Mary Poppins Returns
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All Critics (4)
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The series start shows Fantomas in disguise and Juve's obsession with capturing him.
The film is chiefly best at creating a bizarre, off-kilter mood.
For something that's now 97 years old, it's a terrific, hugely entertaining film.
[E]ven with contemporary eyes you can see why audiences embraced its dime novel deliriousness and surrealists appreciated its mix of elaborate schemes and incoherent complications.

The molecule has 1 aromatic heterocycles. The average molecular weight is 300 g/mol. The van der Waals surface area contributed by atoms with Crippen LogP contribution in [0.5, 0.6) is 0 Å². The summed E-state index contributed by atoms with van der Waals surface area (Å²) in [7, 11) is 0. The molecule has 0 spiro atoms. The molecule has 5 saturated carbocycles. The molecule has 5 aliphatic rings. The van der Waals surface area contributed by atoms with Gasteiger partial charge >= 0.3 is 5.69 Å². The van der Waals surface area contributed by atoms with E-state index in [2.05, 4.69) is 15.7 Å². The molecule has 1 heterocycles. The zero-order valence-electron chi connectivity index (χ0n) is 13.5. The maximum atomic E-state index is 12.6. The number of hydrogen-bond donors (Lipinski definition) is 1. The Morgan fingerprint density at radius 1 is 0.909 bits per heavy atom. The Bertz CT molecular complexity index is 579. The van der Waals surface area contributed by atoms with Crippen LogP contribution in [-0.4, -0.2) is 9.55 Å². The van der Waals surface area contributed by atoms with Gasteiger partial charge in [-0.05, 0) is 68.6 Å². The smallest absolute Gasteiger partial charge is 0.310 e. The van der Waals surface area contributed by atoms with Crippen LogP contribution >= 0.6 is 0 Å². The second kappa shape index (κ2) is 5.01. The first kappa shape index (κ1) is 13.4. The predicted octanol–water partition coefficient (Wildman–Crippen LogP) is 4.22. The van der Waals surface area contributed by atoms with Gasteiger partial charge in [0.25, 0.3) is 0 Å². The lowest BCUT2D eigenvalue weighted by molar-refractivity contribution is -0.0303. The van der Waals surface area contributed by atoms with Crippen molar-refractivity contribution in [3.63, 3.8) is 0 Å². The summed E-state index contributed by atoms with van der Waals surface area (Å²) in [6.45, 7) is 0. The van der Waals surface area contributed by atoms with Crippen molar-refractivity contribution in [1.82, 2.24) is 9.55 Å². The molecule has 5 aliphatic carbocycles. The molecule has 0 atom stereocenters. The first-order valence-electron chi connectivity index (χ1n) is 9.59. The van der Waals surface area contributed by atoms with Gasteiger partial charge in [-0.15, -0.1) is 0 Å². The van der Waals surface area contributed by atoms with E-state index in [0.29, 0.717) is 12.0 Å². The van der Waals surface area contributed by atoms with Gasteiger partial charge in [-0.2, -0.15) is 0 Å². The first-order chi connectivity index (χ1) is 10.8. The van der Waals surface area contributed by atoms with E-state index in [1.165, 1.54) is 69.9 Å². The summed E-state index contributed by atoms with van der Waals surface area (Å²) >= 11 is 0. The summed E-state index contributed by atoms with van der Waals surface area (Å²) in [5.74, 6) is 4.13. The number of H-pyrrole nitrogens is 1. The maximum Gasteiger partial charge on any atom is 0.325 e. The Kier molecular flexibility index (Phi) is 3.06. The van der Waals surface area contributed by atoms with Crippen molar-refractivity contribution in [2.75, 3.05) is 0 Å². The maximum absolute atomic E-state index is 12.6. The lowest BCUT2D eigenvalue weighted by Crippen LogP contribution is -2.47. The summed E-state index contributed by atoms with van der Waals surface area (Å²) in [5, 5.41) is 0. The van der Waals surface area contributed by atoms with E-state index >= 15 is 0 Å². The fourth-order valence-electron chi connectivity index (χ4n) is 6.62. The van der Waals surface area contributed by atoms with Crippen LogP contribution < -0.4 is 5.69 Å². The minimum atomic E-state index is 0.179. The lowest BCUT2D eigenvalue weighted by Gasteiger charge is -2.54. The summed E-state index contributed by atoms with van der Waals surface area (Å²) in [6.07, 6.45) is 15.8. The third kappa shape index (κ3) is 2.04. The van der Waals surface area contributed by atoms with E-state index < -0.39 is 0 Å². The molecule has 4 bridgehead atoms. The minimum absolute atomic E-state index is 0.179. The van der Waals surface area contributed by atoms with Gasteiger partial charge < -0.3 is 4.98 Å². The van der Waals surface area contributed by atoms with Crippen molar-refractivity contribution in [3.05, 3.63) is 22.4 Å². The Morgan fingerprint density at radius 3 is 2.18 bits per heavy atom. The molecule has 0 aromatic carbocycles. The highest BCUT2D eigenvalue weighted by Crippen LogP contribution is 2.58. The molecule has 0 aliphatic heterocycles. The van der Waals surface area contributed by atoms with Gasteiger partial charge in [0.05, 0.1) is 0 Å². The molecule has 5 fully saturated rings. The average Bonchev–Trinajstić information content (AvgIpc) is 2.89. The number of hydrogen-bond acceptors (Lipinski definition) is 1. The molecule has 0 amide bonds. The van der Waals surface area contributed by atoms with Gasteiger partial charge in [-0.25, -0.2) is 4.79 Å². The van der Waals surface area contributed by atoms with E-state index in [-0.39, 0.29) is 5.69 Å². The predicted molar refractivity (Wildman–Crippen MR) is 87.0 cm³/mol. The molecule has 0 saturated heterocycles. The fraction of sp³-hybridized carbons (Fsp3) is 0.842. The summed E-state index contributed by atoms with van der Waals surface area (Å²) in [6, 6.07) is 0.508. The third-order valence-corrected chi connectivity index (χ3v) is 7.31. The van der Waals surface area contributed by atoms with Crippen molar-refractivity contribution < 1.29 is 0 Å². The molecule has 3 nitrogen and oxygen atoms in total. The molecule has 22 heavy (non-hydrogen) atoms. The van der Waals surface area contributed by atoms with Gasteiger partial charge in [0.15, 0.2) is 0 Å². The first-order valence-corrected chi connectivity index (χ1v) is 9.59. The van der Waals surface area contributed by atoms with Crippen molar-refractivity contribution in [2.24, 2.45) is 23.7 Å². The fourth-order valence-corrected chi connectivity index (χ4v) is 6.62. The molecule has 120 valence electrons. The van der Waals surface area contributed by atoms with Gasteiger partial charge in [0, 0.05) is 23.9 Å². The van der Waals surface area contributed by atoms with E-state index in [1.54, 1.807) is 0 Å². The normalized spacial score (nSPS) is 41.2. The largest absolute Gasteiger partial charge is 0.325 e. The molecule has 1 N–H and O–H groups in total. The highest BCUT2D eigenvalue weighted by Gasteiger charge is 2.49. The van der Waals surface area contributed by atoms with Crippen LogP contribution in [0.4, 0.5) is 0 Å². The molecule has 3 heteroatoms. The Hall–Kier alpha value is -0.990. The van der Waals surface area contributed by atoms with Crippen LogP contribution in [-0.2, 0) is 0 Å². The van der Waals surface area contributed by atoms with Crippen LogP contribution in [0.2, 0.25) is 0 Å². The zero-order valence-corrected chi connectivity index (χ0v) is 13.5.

Released one hundred years and a few months ago from the date I'm writing this. This French production is really just exposition for the five film series about the fictional master criminal. This one's subtitle being In the Shadow of the Guillotine. René Navarre would appear four more times as Fantomas, master of disguise. Edmund Breon is Inspector Juve, the observant detective, who is nevertheless always a step or two behind the fiend. Melchior is Fandor, a journalist, who is Juve's sometimes collaborator, but really more of a publicist in this story. Fantomas, the gentlemanly thief and murderer, is first shown stealing a princess's pearls and making a daring escape in disguise. Then as Gurn, Fantomas cozies up to Lady Beltham (Carl), whose husband has disappeared. Juve does succeed in arresting Fantomas, but the villain, with the help of Lady Beltham, who has been thoroughly corrupted, puts into motion a plan to avoid the guillotine. A stage actor named Valgrand (Volbert) and a guard at the prison named Nibet (Naudier) get mixed up in the scheme. The story relies on some impossible coincidences. The performances are generally naturalistic for a silent picture. It is really worth viewing as a historical document representing the costumes, architecture, and set decor of France in the 1910's.
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